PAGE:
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Two Very Different Women's Choirs Find Musical Exchange Rewarding

By Tom Flanigan


Tallahassee, FL – There are two women's choirs in Tallahassee that are very different when it comes to their repertoire and approach to music. But Tom Flanigan reports the two groups regularly engage in a musical exchange that's deeply rewarding for both.

One of the musical groups is Voces Angelorum, which is Latin for "Voices of Angels." Now celebrating its tenth year, Voces Angelorum is a women's chamber chorus based in Tallahassee. It's made up of choir members from many churches in North Florida and South Georgia.

The ensemble has performed at many prestigious venues. But a couple of times a year, Voces Angelorum travels out Mahan Drive just east of the I-10 interchange to the Lighthouse Children's Home. There they entertain and are entertained by the vocal group called the Lighthouse Girls.

Lighthouse Executive Director Ken Rhoads admits the Lighthouse Girls' powerhouse singing style is a real contrast to the classical polish and refinement of Voces Angelorum.

"We tell them all the time, remember, you know you're singing the right volume if you can hear yourself and the two beside you."

But Voces Angelorum director and founder Charlie Witmer finds a lot to like.
"They're fabulous! They're really tight, they're expressive, they love what they're doing and the joy just comes right out of their voices."

A musical tightness, Ken Rhoads says, that comes from day after day of doing almost everything as a tight-knit group.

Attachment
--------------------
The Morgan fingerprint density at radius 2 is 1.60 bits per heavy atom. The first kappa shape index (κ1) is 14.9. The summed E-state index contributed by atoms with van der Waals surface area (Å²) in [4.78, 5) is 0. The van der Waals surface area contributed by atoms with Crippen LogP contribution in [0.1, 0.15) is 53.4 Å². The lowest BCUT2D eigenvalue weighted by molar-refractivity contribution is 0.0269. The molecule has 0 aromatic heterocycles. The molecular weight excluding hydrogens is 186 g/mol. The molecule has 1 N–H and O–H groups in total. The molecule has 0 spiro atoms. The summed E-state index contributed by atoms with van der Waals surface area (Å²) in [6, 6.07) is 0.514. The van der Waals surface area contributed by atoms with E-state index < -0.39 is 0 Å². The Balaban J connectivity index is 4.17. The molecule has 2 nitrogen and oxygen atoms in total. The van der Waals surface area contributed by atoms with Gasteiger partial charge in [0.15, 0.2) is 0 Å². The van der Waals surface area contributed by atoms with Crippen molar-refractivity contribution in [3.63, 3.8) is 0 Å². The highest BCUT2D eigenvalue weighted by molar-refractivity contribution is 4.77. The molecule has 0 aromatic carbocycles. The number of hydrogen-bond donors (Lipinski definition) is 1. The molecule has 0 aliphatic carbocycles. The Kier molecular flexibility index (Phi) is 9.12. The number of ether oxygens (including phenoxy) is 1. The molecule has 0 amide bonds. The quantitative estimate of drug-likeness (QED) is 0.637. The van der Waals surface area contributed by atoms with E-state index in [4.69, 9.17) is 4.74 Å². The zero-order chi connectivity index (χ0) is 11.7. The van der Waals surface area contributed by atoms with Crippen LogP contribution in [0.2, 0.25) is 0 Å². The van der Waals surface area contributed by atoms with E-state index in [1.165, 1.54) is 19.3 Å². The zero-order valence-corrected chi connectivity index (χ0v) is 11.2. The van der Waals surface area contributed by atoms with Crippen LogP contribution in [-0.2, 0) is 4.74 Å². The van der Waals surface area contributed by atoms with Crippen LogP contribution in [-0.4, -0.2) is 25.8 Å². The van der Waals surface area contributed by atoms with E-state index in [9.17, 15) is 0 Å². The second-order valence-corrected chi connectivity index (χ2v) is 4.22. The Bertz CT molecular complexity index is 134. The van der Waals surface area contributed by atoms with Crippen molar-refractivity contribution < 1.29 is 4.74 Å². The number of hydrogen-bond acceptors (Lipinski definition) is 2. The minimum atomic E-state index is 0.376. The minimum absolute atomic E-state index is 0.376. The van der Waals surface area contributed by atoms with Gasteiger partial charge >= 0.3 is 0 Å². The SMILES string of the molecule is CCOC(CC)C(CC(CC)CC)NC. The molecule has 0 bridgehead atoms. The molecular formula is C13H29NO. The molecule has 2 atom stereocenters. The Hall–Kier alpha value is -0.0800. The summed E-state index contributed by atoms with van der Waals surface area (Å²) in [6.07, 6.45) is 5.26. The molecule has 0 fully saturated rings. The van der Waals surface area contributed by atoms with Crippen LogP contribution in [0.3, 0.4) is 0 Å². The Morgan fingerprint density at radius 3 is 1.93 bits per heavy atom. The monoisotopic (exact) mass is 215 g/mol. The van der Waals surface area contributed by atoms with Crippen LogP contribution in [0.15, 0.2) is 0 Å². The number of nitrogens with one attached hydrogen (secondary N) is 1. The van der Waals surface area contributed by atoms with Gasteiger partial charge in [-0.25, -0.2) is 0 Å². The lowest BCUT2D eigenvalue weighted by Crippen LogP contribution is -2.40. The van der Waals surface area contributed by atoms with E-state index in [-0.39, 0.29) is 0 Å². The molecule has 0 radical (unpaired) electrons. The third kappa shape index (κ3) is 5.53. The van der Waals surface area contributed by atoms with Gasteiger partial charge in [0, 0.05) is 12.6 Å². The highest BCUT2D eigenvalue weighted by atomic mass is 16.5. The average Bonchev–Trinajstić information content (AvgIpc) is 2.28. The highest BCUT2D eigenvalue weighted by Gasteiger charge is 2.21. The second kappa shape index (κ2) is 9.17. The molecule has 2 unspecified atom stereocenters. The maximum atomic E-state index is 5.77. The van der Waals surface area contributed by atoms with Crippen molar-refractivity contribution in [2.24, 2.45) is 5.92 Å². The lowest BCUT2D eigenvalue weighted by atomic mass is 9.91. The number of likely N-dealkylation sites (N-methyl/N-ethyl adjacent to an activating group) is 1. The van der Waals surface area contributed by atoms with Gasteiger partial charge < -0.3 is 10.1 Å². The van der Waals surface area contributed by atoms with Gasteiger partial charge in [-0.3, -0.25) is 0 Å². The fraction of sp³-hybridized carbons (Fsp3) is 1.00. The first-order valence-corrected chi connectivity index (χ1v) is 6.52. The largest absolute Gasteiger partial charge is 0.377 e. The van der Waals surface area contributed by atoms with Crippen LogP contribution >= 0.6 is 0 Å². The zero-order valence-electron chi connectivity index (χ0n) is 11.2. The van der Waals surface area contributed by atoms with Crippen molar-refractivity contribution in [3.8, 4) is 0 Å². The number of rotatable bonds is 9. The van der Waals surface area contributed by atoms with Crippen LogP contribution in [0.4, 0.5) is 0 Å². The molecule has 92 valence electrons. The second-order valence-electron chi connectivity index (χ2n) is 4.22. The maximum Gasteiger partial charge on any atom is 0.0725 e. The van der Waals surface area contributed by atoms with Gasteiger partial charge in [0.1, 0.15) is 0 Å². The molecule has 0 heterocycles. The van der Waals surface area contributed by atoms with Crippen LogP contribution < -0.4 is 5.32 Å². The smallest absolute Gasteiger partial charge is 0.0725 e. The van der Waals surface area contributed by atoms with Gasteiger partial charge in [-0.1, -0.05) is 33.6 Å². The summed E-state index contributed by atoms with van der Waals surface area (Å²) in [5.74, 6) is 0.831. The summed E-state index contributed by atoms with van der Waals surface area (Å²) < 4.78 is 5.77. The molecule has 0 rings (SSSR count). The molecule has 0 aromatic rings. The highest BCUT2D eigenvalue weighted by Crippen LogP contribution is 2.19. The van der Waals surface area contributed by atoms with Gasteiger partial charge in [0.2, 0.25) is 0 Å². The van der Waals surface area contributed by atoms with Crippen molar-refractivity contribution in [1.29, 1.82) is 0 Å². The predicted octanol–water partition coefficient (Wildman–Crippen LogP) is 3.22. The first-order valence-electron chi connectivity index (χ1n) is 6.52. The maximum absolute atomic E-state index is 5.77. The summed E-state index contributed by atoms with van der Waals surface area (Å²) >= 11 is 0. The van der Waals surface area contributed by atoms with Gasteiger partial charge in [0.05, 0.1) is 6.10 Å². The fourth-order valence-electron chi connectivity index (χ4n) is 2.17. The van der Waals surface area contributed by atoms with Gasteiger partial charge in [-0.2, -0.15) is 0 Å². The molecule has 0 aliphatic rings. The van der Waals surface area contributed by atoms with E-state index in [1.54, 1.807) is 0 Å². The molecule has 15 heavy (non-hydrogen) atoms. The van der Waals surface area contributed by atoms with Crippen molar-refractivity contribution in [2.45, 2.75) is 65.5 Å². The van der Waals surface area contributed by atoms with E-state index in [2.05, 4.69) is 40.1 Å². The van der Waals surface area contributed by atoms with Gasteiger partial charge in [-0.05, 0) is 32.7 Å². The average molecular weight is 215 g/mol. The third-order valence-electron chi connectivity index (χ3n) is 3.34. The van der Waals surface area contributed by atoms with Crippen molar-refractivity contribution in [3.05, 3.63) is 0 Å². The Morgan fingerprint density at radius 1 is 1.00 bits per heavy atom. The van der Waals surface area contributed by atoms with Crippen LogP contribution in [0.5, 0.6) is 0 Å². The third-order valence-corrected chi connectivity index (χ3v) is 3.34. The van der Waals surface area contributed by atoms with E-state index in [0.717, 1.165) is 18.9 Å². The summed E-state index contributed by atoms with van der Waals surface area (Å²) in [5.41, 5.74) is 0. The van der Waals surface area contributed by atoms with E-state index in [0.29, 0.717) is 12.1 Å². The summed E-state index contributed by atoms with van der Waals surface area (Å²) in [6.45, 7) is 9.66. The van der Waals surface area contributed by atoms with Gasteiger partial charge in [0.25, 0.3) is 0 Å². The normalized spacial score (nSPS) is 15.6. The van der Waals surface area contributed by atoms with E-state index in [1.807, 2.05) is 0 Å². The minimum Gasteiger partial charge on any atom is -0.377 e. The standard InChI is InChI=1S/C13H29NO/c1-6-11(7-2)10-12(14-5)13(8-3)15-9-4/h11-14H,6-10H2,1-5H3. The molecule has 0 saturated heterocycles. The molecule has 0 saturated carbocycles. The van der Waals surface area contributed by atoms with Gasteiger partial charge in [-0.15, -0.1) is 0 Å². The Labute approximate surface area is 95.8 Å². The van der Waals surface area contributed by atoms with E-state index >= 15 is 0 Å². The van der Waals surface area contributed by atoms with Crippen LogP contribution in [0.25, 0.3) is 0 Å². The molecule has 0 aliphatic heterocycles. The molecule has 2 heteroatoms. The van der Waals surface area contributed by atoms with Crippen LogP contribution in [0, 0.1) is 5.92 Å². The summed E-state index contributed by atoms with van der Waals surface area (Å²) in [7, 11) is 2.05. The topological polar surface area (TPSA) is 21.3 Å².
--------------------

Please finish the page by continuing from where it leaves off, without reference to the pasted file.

"Everything is done together. They even have very limited amount of time that they're able to go home. It's not like the program where they go home every weekend. The fact that they're here so much means we do everything together, and it's not an option. We require that type of participation."

Rhoads says there's still room for creativity, even with that kind of controlled regimentation.

"Now we do a lot of singing with soundtracks as well. But a lot of the acapella things that we've done through the years, the more they know them, the more they're able to start variating speeds. Even within them, they don't sing it straight all the way through. So they've been very good at picking that up, and we're very proud of them."

The Lighthouse Girls have recorded nine albums and tour often in Florida, Georgia and Alabama. The only music they sing, or are even allowed to hear, is traditional Christian Gospel, except for the regular musical exchange concerts with Voces Angelorum. That group's Charlie Witmer says it's a great experience for both ensembles.

"Stylistically we're very far apart, but singing from the heart is what we have in common, and I think that's why we really love to be here. My women just hate when they have a conflict with us coming here, they just hate it, because they love being here to sing for the girls and to hear them sing and support them."